SECTION27 is a public interest law centre that seeks to influence, develop and use the law to protect, promote and advance human rights. Our name is drawn from the section in the South African Constitution which enshrines everyone's right to health care, food, water and social security.
In South Africa, as in any society, people’s health is a major factor in both personal and social development. But in South Africa, unlike many other societies, people have a constitutional right both to access health services and to be treated in a way that should improve their health. For example, the rights to dignity, authonomy and equality should all inform and have an impact on the right to health. But despite this, South Africa is a very unhealth society and many indicators of health are getting worse. The HIV epidemic, violence against women, and homelessness all have a negative impact on health.
A week after Cabinet adopted the Operational Plan for Comprehensive HIV and AIDS Care, Management and Treatment for South Africa (“the Operational Plan”) in November 2003, MM – an inmate at Westville Correctional Centre and the seventh applicant in the case of EN v Government of Republic of South Africa (No 1) – was diagnosed withoesophageal candidiasis, an AIDS-defining illness.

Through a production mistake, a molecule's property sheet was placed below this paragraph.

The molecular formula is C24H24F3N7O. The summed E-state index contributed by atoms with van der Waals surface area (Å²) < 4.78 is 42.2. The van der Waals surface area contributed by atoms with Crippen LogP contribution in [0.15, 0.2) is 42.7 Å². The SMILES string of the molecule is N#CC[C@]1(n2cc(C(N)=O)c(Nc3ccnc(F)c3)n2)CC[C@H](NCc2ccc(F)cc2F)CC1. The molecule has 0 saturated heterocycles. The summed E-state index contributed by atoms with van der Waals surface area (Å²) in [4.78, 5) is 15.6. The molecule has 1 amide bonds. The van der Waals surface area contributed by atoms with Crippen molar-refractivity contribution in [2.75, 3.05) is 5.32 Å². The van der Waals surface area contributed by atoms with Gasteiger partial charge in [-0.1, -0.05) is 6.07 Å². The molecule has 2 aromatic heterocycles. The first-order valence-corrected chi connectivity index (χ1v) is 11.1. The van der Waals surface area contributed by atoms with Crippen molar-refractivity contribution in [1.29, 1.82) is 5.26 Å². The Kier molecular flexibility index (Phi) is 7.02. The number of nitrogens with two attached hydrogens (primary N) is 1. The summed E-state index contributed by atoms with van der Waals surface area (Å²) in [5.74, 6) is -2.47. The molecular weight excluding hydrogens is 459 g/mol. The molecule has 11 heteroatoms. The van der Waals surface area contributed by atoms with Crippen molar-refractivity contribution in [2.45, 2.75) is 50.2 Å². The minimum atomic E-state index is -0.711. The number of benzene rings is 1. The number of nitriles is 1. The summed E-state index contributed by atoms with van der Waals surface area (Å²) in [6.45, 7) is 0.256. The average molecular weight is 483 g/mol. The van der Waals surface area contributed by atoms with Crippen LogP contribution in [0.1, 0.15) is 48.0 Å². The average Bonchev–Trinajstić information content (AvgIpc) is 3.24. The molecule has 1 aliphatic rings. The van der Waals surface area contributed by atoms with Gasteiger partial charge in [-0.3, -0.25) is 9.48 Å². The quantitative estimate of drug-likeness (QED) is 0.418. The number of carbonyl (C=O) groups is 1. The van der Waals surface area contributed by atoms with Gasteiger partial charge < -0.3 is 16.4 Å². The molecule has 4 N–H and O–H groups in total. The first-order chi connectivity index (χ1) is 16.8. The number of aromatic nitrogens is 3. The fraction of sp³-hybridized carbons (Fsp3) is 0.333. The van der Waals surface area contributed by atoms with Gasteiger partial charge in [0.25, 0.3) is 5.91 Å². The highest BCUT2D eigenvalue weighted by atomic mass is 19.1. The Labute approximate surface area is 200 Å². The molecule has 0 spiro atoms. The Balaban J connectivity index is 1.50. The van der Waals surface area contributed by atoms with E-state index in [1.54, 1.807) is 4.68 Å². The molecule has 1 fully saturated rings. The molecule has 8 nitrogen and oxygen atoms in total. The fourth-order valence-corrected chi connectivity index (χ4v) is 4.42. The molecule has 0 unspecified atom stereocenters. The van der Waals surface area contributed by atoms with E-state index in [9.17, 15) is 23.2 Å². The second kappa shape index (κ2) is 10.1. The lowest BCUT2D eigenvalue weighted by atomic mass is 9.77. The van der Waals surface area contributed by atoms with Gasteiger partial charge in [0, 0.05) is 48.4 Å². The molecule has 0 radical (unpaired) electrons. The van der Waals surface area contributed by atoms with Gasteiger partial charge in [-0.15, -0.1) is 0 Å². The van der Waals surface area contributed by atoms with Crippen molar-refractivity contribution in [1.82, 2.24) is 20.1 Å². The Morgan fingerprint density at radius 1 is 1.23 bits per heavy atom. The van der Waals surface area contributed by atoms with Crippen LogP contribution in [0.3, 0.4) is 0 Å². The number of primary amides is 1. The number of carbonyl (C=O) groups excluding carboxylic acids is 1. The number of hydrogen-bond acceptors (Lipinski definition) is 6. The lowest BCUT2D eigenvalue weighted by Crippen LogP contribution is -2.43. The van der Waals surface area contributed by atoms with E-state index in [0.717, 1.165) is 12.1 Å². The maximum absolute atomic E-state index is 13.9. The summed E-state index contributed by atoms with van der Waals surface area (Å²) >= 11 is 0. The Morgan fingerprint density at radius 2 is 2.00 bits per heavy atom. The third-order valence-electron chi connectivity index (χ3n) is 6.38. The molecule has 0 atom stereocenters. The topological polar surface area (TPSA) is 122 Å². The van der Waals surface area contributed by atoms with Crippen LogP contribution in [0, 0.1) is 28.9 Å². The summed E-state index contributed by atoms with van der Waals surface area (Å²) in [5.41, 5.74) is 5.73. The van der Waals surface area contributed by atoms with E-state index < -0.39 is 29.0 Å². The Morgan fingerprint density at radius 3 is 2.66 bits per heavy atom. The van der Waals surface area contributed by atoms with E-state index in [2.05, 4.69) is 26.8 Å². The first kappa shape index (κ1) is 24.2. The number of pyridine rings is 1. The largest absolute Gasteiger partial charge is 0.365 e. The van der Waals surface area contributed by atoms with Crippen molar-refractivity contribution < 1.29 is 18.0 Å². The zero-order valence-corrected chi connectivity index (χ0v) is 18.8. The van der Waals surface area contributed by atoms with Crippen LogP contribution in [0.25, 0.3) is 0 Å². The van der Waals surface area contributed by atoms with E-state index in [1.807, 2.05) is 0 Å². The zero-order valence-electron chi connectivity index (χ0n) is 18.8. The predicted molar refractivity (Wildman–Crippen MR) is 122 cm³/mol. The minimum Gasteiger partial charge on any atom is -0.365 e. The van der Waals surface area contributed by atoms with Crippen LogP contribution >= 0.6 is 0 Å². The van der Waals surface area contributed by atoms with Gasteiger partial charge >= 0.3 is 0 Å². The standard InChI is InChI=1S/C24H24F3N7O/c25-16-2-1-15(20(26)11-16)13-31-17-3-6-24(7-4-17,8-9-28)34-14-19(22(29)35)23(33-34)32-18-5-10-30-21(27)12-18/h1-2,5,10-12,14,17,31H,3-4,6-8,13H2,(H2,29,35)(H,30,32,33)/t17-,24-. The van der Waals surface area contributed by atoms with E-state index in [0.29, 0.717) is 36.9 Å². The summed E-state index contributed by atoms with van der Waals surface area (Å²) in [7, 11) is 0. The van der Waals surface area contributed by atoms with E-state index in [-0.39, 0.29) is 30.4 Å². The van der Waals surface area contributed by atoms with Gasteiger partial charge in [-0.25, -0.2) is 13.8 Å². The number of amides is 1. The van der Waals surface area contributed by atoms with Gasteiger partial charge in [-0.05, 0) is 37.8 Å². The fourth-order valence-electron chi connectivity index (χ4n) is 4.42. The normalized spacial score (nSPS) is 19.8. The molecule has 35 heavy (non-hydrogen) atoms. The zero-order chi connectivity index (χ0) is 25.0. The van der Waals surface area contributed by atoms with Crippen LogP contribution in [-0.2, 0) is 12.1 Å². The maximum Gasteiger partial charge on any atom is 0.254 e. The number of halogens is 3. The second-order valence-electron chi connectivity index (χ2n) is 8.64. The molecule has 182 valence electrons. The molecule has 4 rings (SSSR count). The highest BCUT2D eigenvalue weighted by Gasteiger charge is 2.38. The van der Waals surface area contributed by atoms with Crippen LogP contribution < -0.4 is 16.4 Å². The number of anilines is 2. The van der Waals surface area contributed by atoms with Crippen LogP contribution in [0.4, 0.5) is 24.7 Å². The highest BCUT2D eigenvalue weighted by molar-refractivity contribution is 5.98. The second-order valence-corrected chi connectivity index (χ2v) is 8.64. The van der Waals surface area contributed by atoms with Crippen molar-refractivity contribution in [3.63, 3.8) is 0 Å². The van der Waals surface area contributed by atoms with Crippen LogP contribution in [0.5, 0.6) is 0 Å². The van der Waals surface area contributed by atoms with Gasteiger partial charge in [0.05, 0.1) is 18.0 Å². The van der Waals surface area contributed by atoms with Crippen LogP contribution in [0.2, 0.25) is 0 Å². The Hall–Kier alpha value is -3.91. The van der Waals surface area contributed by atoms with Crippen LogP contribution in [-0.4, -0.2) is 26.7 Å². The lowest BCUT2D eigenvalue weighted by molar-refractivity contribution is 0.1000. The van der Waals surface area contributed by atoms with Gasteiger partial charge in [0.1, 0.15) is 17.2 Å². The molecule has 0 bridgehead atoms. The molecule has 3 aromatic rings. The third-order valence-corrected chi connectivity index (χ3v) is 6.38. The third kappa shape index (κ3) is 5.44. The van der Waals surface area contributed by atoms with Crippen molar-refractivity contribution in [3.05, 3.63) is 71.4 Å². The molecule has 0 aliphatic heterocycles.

On Wednesday, 4th April 2007 the Constitutional Court handed down judgment on the case of NM & Others v Charlene Smith, Patricia De Lille, and New Africa Books. The case concerned the publication of the applicants’ full names and HIV status in the biography of Patricia De Lille, authored by Charlene Smith and published by New Africa Books, without their consent.
The ALP welcomes the opportunity to make a submission on the Draft Regulations Relating to the Obtainance (sic) of information and Processes of Determination and Publication of Reference Lists (“draft regulations”).
The ALP accepts that there is a need to address inequity in access to private health care services as well as the need to contain and regulate costs in the private sector. For this reason regular and accurate information about health financing, service prices and business practice in the private sector is essential in determining both health policy as well as a fair and reasonable price for services and products. However, if the draft regulations are to give effect to the objective of obtaining such information then we believe that it should be significantly strengthened.
The ALP welcomes the opportunity to make a submission on the draft Medical Schemes Amendment Bill (“the draft Bill”) in so far as it deals with risk equalisation. We do so against the following background: